The people’s pool

A simple question asked by many: why spend $21 million on a swimming pool when we live by spectacular beaches?
Sadly, of the 280 people who drowned in Australia from July 1, 2015-June 30, 2016, 63 or 23 per cent died at our beaches. Of them 19% were generally fit and healthy and in the prime of their life – aged 25-34.
According to the National Drowning Report 2016 prepared by Royal Life Saving Society Australia, many of these tragedies may have been avoided had the victims been taught how to swim.
This week the Alexandrina and Victor Harbor councils unveiled the most stunning building on our south coast – the Fleurieu Aquatic Centre – appropriately on their Port Elliot-Victor Harbor boundary on the corner of Ocean and Waterport roads.
Inside are three state-of-the-art pools of international standard – not one. Included is a multi-use program pool encompassing a kids’ internal water play and a shallower pool, which is perfect to teach them how to swim involving their parents.
There is evidence to suggest learning to swim here will save the lives of young children. Imagine asking their parents whether we should have had one 50m pool or three pools for the entire community with a commitment to saving lives by offering swimming lessons to little kids?
Forgive the serious approach, but hopefully this ends the 50m pool debate. We have a people’s pool in every sense, and let’s enjoy it.
We also have 25-metre lap pool with full starting block and lane rope facilities. Not only is it magnificent for the wider community, it will attract school children by the bus loads from afar.
The third pool is the warm water pool, which has spar jets and a seating area all for those under-going therapy, plus a full lifting rail system for non-ambulant people. Should they be with a carer, they may get changed in a room designed for people with a disability, then placed in a lifter and gently lowered into the pool.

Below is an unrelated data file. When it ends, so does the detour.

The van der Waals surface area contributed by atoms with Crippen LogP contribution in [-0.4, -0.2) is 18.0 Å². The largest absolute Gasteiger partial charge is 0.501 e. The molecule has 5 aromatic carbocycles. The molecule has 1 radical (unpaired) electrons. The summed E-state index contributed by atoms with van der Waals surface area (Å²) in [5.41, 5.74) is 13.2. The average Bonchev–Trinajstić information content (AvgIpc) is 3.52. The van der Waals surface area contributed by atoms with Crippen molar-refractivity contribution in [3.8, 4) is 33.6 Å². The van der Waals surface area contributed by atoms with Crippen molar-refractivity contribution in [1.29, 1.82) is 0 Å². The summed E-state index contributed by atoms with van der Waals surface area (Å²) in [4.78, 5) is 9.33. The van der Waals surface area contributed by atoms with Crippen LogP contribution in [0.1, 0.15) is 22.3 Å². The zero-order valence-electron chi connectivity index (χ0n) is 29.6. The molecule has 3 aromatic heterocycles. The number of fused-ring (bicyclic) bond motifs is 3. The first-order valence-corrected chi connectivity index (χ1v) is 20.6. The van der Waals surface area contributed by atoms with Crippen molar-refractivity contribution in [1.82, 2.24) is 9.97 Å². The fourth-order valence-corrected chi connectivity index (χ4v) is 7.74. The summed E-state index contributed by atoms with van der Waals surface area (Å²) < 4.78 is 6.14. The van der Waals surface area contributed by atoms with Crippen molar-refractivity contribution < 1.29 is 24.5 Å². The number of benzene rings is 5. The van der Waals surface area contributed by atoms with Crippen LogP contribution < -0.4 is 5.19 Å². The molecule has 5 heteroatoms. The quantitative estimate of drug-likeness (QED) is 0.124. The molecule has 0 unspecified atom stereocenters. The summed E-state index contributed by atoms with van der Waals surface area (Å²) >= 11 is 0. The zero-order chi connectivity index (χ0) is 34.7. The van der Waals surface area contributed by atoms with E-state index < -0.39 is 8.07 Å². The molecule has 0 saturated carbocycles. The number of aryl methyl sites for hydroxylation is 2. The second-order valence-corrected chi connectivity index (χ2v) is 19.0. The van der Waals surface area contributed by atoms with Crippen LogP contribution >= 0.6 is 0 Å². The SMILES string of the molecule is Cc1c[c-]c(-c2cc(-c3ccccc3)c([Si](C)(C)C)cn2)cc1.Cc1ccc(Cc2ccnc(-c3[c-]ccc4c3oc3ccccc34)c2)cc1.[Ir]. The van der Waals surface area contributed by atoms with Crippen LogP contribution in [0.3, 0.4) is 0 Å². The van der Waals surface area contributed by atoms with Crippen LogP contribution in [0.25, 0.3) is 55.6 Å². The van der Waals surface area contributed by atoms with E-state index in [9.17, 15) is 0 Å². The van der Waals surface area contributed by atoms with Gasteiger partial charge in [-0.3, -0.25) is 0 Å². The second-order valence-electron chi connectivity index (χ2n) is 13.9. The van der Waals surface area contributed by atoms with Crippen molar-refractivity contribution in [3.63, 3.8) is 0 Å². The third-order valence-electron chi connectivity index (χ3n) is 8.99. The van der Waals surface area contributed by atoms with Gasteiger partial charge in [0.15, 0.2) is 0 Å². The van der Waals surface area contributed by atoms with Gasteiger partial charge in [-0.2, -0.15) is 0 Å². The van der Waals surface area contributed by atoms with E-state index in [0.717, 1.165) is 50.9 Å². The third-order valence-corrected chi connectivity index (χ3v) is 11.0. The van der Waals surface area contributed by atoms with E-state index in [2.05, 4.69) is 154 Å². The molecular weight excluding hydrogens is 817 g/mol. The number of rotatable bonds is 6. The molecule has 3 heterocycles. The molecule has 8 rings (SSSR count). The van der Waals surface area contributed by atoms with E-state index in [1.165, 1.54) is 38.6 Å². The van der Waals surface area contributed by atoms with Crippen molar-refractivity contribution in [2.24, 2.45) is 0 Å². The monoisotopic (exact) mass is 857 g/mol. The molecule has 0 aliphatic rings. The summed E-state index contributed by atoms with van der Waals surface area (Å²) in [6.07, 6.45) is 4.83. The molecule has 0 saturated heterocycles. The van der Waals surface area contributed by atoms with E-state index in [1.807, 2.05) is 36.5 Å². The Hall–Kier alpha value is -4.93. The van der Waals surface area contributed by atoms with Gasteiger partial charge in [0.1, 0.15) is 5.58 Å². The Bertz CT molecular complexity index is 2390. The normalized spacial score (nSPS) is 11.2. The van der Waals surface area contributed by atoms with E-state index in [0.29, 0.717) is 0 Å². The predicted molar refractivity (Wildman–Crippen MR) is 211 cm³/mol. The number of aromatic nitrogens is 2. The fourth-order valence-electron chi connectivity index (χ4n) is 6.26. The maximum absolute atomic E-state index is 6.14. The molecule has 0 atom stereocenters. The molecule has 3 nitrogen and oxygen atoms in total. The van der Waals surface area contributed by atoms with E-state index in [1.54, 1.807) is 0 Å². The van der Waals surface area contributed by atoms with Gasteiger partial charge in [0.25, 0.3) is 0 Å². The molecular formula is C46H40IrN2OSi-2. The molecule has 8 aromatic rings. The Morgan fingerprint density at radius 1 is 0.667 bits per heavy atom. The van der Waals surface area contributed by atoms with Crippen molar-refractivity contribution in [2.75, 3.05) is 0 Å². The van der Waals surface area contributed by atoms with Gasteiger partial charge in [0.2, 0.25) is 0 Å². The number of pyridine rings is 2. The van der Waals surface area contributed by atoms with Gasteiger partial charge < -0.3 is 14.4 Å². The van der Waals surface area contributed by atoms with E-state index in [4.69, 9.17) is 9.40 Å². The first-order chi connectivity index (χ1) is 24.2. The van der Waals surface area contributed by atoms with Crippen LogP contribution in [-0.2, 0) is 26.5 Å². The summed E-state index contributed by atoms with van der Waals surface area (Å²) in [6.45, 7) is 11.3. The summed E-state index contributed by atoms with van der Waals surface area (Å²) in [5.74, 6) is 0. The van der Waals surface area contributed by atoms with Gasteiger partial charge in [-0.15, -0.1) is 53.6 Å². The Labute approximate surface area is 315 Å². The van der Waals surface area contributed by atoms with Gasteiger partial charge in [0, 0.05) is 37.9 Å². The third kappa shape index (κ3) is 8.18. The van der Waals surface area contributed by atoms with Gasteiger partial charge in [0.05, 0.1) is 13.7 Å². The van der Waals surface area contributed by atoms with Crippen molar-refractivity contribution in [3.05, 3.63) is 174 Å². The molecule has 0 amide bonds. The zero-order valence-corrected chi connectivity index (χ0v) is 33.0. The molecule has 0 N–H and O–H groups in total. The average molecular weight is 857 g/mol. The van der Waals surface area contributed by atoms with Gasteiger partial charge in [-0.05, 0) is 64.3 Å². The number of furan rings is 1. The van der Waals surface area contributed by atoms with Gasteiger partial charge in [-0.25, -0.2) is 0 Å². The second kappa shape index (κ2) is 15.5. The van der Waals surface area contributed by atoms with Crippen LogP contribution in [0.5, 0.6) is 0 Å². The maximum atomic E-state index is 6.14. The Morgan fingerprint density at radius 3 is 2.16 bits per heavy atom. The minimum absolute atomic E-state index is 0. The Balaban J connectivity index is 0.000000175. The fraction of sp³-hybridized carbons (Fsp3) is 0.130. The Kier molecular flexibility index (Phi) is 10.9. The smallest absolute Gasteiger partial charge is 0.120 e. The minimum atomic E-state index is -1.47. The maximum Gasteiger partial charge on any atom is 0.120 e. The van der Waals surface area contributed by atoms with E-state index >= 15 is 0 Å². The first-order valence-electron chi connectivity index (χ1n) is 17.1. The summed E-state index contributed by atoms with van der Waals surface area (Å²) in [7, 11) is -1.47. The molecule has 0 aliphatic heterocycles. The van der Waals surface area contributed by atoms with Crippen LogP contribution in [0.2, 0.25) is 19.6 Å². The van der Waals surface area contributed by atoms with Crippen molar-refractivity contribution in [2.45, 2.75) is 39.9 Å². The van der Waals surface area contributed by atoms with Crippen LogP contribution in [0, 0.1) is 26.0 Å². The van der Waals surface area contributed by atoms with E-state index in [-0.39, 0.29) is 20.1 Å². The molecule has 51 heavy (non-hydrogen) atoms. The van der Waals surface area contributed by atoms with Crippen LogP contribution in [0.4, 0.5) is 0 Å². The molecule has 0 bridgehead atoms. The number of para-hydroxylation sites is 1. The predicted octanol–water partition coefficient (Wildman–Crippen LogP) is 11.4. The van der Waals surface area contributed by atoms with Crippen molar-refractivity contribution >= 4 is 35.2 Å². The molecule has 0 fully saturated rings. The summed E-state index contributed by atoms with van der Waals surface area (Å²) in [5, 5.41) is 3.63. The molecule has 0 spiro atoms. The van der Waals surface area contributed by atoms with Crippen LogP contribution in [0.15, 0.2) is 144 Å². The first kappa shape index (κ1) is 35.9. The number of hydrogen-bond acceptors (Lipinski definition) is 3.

There are ramps that allow for waterproofed wheelchairs to be rolled into the pool, plus stair access. There are full stainless steel rails on every side. Overall, it is an excellent multi-purpose pool running warmer than the lap pool that can be used for various therapies. Brilliant.
Our aquatic centre also comes with an outdoor splash park, a group fitness come gymnasium facility that adds to the rehabilitation process, a creche and cafe. There is full public access to the grounds to the east including public barbeques. To the west we have playground spaces, all fully landscaped where the children can play; picnic areas for families.
For the record, the centre is owned by the councils, run by the Fleurieu Regional Aquatic Centre Authority – David Cook as chairman, with other independent members being Alison Kimber and John Coombe. Elected members are councillors Pat Chigwidden (Victor Harbor) and Madeleine Walker (Alexandrina). There are also deputy elected member representatives, Victor Harbor mayor Graham Philp, and Alexandrina councillor Grant Gartrell. The centre is being managed by the YMCA. The centre has been funded by $6.5 million from each council, $7.5m in federal government funding, and $0.5m from the state government.